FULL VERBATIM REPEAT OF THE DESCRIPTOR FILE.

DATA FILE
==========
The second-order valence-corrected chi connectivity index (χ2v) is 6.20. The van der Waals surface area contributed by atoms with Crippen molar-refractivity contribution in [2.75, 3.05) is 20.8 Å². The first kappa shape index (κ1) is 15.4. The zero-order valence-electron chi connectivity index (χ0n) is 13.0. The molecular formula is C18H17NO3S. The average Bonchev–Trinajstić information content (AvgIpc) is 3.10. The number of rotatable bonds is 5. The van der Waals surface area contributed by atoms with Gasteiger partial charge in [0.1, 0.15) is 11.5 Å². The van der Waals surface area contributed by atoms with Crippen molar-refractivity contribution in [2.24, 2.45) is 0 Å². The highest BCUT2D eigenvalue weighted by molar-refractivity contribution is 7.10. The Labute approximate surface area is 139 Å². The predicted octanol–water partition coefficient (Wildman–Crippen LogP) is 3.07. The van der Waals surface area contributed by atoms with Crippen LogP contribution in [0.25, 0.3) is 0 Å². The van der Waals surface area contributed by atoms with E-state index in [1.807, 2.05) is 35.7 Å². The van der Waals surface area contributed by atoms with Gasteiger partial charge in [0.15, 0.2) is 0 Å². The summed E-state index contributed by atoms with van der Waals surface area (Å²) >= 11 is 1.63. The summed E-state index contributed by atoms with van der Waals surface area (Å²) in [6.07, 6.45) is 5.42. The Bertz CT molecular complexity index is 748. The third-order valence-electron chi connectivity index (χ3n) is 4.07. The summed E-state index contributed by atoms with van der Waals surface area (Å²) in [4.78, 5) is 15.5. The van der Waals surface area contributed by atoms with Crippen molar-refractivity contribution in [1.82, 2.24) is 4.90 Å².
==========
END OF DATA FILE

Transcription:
The second-order valence-corrected chi connectivity index (χ2v) is 6.20. The van der Waals surface area contributed by atoms with Crippen molar-refractivity contribution in [2.75, 3.05) is 20.8 Å². The first kappa shape index (κ1) is 15.4. The zero-order valence-electron chi connectivity index (χ0n) is 13.0. The molecular formula is C18H17NO3S. The average Bonchev–Trinajstić information content (AvgIpc) is 3.10. The number of rotatable bonds is 5. The van der Waals surface area contributed by atoms with Gasteiger partial charge in [0.1, 0.15) is 11.5 Å². The van der Waals surface area contributed by atoms with Crippen molar-refractivity contribution in [2.24, 2.45) is 0 Å². The highest BCUT2D eigenvalue weighted by molar-refractivity contribution is 7.10. The Labute approximate surface area is 139 Å². The predicted octanol–water partition coefficient (Wildman–Crippen LogP) is 3.07. The van der Waals surface area contributed by atoms with Crippen LogP contribution in [0.25, 0.3) is 0 Å². The van der Waals surface area contributed by atoms with E-state index in [1.807, 2.05) is 35.7 Å². The van der Waals surface area contributed by atoms with Gasteiger partial charge in [0.15, 0.2) is 0 Å². The summed E-state index contributed by atoms with van der Waals surface area (Å²) >= 11 is 1.63. The summed E-state index contributed by atoms with van der Waals surface area (Å²) in [6.07, 6.45) is 5.42. The Bertz CT molecular complexity index is 748. The third-order valence-electron chi connectivity index (χ3n) is 4.07. The summed E-state index contributed by atoms with van der Waals surface area (Å²) in [4.78, 5) is 15.5. The van der Waals surface area contributed by atoms with Crippen molar-refractivity contribution in [1.82, 2.24) is 4.90 Å².